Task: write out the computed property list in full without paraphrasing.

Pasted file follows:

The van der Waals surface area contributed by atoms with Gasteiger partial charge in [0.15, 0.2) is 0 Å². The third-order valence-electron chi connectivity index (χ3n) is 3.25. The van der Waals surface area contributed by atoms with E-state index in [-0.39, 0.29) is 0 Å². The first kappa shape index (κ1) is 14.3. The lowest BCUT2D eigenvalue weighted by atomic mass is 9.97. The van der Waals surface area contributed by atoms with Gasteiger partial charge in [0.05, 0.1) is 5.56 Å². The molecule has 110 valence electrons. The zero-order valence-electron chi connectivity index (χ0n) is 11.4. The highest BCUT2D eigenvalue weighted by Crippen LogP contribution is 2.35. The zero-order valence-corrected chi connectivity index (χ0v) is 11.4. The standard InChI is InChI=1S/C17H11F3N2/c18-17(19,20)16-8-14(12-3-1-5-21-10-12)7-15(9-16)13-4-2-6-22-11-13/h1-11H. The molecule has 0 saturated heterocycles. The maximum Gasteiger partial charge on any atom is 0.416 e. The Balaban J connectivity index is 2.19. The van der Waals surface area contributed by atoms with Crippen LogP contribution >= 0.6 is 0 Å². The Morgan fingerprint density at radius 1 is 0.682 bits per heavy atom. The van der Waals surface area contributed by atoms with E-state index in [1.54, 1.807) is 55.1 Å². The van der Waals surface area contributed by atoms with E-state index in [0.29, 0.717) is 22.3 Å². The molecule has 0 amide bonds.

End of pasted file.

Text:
The van der Waals surface area contributed by atoms with Gasteiger partial charge in [0.15, 0.2) is 0 Å². The third-order valence-electron chi connectivity index (χ3n) is 3.25. The van der Waals surface area contributed by atoms with E-state index in [-0.39, 0.29) is 0 Å². The first kappa shape index (κ1) is 14.3. The lowest BCUT2D eigenvalue weighted by atomic mass is 9.97. The van der Waals surface area contributed by atoms with Gasteiger partial charge in [0.05, 0.1) is 5.56 Å². The molecule has 110 valence electrons. The zero-order valence-electron chi connectivity index (χ0n) is 11.4. The highest BCUT2D eigenvalue weighted by Crippen LogP contribution is 2.35. The zero-order valence-corrected chi connectivity index (χ0v) is 11.4. The standard InChI is InChI=1S/C17H11F3N2/c18-17(19,20)16-8-14(12-3-1-5-21-10-12)7-15(9-16)13-4-2-6-22-11-13/h1-11H. The molecule has 0 saturated heterocycles. The maximum Gasteiger partial charge on any atom is 0.416 e. The Balaban J connectivity index is 2.19. The van der Waals surface area contributed by atoms with Crippen LogP contribution >= 0.6 is 0 Å². The Morgan fingerprint density at radius 1 is 0.682 bits per heavy atom. The van der Waals surface area contributed by atoms with E-state index in [1.54, 1.807) is 55.1 Å². The van der Waals surface area contributed by atoms with E-state index in [0.29, 0.717) is 22.3 Å². The molecule has 0 amide bonds.